However, I think there will be a very small window to start re-acquiring some of the cards that are reprinted. Whether that window is any longer than last time will remain to be seen--it’s a larger market, and many more financiers are out there. We haven’t seen any spoilers at this point, but with boxes being sold somewhat close to MSRP, it could depress them for a little while longer.
What’s Not in Modern Masters 2015
As much as Modern Masters 2015 is the focus on many financiers' horizon, there are also important cards not being reprinted. These can create some profitable investment opportunities as well.
Let’s isolate a card that was left out of the first Modern Masters:
The chart looks back to the release date of Modern Masters, June 7 2013. Fulminator Mage increased 142% the very next month in July. So the time frame on certain cards was very drastic, while others took a few months to suddenly jump in price.
There were probably many different factors at play, but I think the technical analysis here is probably going to hold true for non-reprinted cards. It could very well be pushed by the finance market itself--either way, the cards left out of Modern Masters 2015 will probably react in a similar way. Maybe not as drastic as the very next month, but I wouldn’t expect Snapcaster Mage, for example, to be slowing down anytime soon without some reprint elsewhere.
The caveat is that we have seen Wizards reprint select cards that were left out of the Modern Masters set as early as the very next block, so hedge bets accordingly. An example here is Thoughtseize. If we see an important card in dire need of a reprint omitted, be sure it's on Wizards' radar. Unless it’s a specific card--again I use Snapcaster Mage--where flashback would have to be a part of that block.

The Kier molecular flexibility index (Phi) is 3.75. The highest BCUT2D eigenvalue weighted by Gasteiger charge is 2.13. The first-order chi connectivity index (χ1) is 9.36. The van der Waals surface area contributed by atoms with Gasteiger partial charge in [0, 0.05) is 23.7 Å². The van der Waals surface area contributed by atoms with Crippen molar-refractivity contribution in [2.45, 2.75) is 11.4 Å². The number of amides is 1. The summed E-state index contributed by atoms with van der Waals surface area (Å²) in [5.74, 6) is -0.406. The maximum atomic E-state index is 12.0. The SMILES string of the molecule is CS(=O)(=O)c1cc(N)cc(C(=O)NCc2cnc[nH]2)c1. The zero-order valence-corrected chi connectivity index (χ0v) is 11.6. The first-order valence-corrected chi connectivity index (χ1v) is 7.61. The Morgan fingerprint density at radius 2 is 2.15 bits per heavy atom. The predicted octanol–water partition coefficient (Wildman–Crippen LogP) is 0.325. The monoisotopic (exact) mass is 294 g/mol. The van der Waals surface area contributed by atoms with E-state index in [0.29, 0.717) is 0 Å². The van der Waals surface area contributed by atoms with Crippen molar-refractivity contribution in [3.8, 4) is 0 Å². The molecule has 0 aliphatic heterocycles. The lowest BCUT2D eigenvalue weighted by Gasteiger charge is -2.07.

To always have full disclosure to my readership, I’ve been picking up copies of Abrupt Decay very aggressively. To be truthful, I think it’s almost a crime to be picking up copies in the 10-11$ range. I understand RTR was very successful, and there are a lot of copies floating around out there, but eventually it’s going to start trending upward. It’s arguably one of the best removal spells ever printed.
Innistrad was also very popular, and while everyone knew Snapcaster Mage was "good", and "worth purchasing", here we are looking at 50$ retail price-tag. David Schumann recently highlighted Abrupt Decay in his article as well.
I will continue to flesh out my portfolio with cards that will be omitted from Modern Masters 2015, since I think the trend will continue. I think it’s a great strategy alongside purchasing cheap copies of newly printed staples of Modern Masters 2015. It’s also far less risky, so if you’d rather not be so bold to play the market, rest assured investing into cards like the ones listed above is sound.
Well, that about wraps things up for this time. Hopefully this article sheds some light on past trends and helps you draw some conclusions on your own. Sometimes in this particular market, things aren't always cut and dry, but it's good to evaluate what has happened.
My stance on this subject has been clearly outlined, and I think selling copies and re-purchasing will be the best way to yield profit, and act as a security blanket at the same time. Worst case scenario, you're basically just pay shipping fees on purchasing new copies, should every card fail to budge in price. Best case scenario you have a situation like this:
Pile A: 4 Karn. Pile B: 4 Karn and $40.
Which one do you take?
With this approach, you minimized risk and maximized potential gain by selling and re-purchasing. Over the course of time, this method will pay off. Even if some of the reprinted cards don't end up losing value, you will have secured yourself and may have paid a higher price just sitting on the sidelines at the whim of the market.
There has been much literature written about Modern Masters 2015, so by all means consider others' thoughts along with mine. I think taking the proper steps and keeping the literature on-hand will yield some great opportunities to generate profit. So stay prepared and...
What will your strategy be?
Until next time!
Feel free to post any comments/questions/concerns below. I'd be happy to discuss things further!